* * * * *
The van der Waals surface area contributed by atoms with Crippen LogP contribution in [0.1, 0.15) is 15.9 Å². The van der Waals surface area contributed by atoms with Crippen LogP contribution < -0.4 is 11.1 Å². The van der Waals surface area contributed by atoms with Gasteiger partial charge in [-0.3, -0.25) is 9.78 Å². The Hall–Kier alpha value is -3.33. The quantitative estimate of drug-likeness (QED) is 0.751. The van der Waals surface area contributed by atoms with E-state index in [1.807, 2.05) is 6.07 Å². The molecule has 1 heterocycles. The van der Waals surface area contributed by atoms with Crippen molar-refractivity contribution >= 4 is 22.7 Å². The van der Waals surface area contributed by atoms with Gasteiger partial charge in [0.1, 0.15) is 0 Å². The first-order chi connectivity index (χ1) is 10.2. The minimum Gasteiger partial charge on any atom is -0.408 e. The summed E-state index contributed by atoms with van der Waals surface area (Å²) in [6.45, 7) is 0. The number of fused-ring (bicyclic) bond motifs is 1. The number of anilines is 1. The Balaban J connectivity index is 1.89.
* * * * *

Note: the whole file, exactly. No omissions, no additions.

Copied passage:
The van der Waals surface area contributed by atoms with Crippen LogP contribution in [0.1, 0.15) is 15.9 Å². The van der Waals surface area contributed by atoms with Crippen LogP contribution < -0.4 is 11.1 Å². The van der Waals surface area contributed by atoms with Gasteiger partial charge in [-0.3, -0.25) is 9.78 Å². The Hall–Kier alpha value is -3.33. The quantitative estimate of drug-likeness (QED) is 0.751. The van der Waals surface area contributed by atoms with E-state index in [1.807, 2.05) is 6.07 Å². The molecule has 1 heterocycles. The van der Waals surface area contributed by atoms with Crippen molar-refractivity contribution >= 4 is 22.7 Å². The van der Waals surface area contributed by atoms with Gasteiger partial charge in [0.1, 0.15) is 0 Å². The first-order chi connectivity index (χ1) is 10.2. The minimum Gasteiger partial charge on any atom is -0.408 e. The summed E-state index contributed by atoms with van der Waals surface area (Å²) in [6.45, 7) is 0. The number of fused-ring (bicyclic) bond motifs is 1. The number of anilines is 1. The Balaban J connectivity index is 1.89.